At 40m high Kakabeka Falls ranks the second largest waterfall in Ontario. A historic route of The Voyageurs, the Kaministiquia River has been carving a path through the Canadian Shield for centuries, creating this beautiful waterfall and revealing million-year-old fossils. And as much as the river may have grown, meandered and shared, it is the Ojibwa First Nation legend regarding this waterfall that has tourists remembering this location long after they’ve moved on.
It was during an invasion by the neighbouring Sioux that Greenmantle, the 17-year-old daughter of Chief Ogama Eagle of the Ojibwa, was kidnapped and held captive for months at Dog mountain. Using Greenmantle’s knowledge of the river the Sioux devised a surprise attack on the unsuspecting Ojibwa. Forced by her captors, Greenmantle led the Sioux towards the Ojibwa camp and subsequent waterfall. And as complicit as she may have appeared to the Sioux, Greenmantle had a plan of her own.
As the waters turned violent the girl skillfully took the lead causing her enemy to give chase to keep up with her. At the last possible second, Greenmantle guided her canoe towards the west bank of the whirlpool at the precipice of the falls. Startled by her unexpected action, the Sioux were caught off guard and as such were drawn into the swirling rapids and swept over the waterfall.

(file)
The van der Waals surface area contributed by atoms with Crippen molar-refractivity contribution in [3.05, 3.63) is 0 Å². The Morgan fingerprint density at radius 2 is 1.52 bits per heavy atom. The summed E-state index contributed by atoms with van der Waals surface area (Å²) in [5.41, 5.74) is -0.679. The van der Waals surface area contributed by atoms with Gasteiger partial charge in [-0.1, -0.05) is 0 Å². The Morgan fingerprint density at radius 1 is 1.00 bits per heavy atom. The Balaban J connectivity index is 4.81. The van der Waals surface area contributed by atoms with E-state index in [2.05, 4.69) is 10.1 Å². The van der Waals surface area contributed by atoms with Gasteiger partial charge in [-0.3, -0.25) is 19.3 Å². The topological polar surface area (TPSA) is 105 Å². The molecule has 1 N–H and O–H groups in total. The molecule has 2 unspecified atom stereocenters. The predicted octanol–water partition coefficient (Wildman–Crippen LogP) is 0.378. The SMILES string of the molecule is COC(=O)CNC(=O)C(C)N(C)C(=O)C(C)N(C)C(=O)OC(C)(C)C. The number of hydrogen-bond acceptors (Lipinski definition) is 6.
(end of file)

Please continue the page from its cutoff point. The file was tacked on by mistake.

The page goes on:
A triumphant result for a girl protecting her people, there is a division of how this legend ends. The “Hollywood” version would have you believe Greenmantle expertly maneuvered her canoe to the bank of the river. Having narrowly escaped the same fate as the Sioux, she fled to alert the Ojibwa of the imminent threat. Being forewarned her people were able to fend off the remaining Sioux forces who had managed to avoid the falls.
The other ending claims that Greenmantle freely gave of her own life when she purposely leads the Sioux to their deaths in an attempt to save the Ojibwa.
Regardless of which ending you prefer, it is said her spirit can be seen as a rainbow hovering in the mist of the waterfall. And if you listen intently to the roaring waters below, you can hear the cries of the Sioux that perished.
The Kakabeka Falls Provincial Park is located at the north end of the town of the same name. For a small fee, you can walk the boardwalk that meanders along both sides of the river, falls and canyon below. Enjoy the park year round whether it be walking the nature trails, camping, swimming, cycling or cross-country skiing.
~True North Nomad
What is your favourite waterfall? Does it have any spooky, courageous or incredible legend associated with it? Tell us in the comments below.
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